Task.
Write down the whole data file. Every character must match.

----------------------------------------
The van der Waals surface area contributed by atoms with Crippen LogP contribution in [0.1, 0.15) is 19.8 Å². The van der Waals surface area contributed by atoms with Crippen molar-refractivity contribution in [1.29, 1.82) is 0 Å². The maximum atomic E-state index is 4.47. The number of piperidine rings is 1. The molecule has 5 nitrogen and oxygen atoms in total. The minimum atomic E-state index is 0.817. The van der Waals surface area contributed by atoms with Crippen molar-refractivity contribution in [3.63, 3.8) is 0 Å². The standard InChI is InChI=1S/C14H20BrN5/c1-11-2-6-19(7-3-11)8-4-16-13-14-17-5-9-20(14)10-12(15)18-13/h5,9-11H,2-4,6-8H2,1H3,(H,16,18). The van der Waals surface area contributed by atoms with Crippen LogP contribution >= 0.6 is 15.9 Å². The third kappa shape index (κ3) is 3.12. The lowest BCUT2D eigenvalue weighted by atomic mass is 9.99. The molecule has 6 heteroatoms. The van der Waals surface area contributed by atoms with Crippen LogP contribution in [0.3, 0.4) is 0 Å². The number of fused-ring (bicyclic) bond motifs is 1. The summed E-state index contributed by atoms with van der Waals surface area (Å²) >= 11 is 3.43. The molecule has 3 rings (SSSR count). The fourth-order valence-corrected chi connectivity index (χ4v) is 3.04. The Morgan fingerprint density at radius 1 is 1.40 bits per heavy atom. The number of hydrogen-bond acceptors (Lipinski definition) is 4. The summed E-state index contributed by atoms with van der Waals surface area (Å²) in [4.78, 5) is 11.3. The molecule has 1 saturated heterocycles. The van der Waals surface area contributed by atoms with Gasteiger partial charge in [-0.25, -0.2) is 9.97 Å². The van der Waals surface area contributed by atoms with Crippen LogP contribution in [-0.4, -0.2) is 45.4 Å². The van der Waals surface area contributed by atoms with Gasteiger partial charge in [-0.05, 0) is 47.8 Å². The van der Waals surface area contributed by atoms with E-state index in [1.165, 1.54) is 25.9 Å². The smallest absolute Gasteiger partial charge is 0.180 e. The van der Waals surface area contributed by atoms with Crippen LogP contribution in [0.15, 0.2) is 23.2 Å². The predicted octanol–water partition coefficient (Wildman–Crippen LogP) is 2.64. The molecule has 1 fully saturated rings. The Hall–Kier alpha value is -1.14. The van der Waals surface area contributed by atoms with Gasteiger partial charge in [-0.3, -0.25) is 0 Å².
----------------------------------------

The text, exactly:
The van der Waals surface area contributed by atoms with Crippen LogP contribution in [0.1, 0.15) is 19.8 Å². The van der Waals surface area contributed by atoms with Crippen molar-refractivity contribution in [1.29, 1.82) is 0 Å². The maximum atomic E-state index is 4.47. The number of piperidine rings is 1. The molecule has 5 nitrogen and oxygen atoms in total. The minimum atomic E-state index is 0.817. The van der Waals surface area contributed by atoms with Crippen molar-refractivity contribution in [3.63, 3.8) is 0 Å². The standard InChI is InChI=1S/C14H20BrN5/c1-11-2-6-19(7-3-11)8-4-16-13-14-17-5-9-20(14)10-12(15)18-13/h5,9-11H,2-4,6-8H2,1H3,(H,16,18). The van der Waals surface area contributed by atoms with Crippen LogP contribution >= 0.6 is 15.9 Å². The third kappa shape index (κ3) is 3.12. The lowest BCUT2D eigenvalue weighted by atomic mass is 9.99. The molecule has 6 heteroatoms. The van der Waals surface area contributed by atoms with Crippen LogP contribution in [0.3, 0.4) is 0 Å². The number of fused-ring (bicyclic) bond motifs is 1. The summed E-state index contributed by atoms with van der Waals surface area (Å²) >= 11 is 3.43. The molecule has 3 rings (SSSR count). The fourth-order valence-corrected chi connectivity index (χ4v) is 3.04. The Morgan fingerprint density at radius 1 is 1.40 bits per heavy atom. The number of hydrogen-bond acceptors (Lipinski definition) is 4. The summed E-state index contributed by atoms with van der Waals surface area (Å²) in [4.78, 5) is 11.3. The molecule has 1 saturated heterocycles. The van der Waals surface area contributed by atoms with Gasteiger partial charge in [-0.25, -0.2) is 9.97 Å². The van der Waals surface area contributed by atoms with Crippen LogP contribution in [-0.4, -0.2) is 45.4 Å². The van der Waals surface area contributed by atoms with Gasteiger partial charge in [-0.05, 0) is 47.8 Å². The van der Waals surface area contributed by atoms with E-state index in [1.165, 1.54) is 25.9 Å². The smallest absolute Gasteiger partial charge is 0.180 e. The van der Waals surface area contributed by atoms with Crippen LogP contribution in [0.15, 0.2) is 23.2 Å². The predicted octanol–water partition coefficient (Wildman–Crippen LogP) is 2.64. The molecule has 1 fully saturated rings. The Hall–Kier alpha value is -1.14. The van der Waals surface area contributed by atoms with Gasteiger partial charge in [-0.3, -0.25) is 0 Å².